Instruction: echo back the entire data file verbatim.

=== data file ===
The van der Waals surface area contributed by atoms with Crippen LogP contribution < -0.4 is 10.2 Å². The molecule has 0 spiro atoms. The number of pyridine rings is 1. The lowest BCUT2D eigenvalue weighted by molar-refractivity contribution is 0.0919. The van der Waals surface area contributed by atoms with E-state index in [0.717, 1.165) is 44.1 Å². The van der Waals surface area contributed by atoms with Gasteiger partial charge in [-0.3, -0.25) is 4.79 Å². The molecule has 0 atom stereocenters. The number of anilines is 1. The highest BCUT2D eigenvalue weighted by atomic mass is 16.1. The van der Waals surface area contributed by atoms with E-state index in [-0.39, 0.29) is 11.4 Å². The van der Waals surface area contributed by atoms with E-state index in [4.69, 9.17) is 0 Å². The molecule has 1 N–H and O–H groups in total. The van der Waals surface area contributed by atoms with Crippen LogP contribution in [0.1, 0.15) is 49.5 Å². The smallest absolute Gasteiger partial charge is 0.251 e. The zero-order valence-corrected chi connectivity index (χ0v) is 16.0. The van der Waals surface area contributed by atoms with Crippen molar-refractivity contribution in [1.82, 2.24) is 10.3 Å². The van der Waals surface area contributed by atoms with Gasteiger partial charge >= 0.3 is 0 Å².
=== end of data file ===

The van der Waals surface area contributed by atoms with Crippen LogP contribution < -0.4 is 10.2 Å². The molecule has 0 spiro atoms. The number of pyridine rings is 1. The lowest BCUT2D eigenvalue weighted by molar-refractivity contribution is 0.0919. The van der Waals surface area contributed by atoms with E-state index in [0.717, 1.165) is 44.1 Å². The van der Waals surface area contributed by atoms with Gasteiger partial charge in [-0.3, -0.25) is 4.79 Å². The molecule has 0 atom stereocenters. The number of anilines is 1. The highest BCUT2D eigenvalue weighted by atomic mass is 16.1. The van der Waals surface area contributed by atoms with E-state index in [-0.39, 0.29) is 11.4 Å². The van der Waals surface area contributed by atoms with E-state index in [4.69, 9.17) is 0 Å². The molecule has 1 N–H and O–H groups in total. The van der Waals surface area contributed by atoms with Crippen LogP contribution in [0.1, 0.15) is 49.5 Å². The smallest absolute Gasteiger partial charge is 0.251 e. The zero-order valence-corrected chi connectivity index (χ0v) is 16.0. The van der Waals surface area contributed by atoms with Crippen molar-refractivity contribution in [1.82, 2.24) is 10.3 Å². The van der Waals surface area contributed by atoms with Gasteiger partial charge >= 0.3 is 0 Å².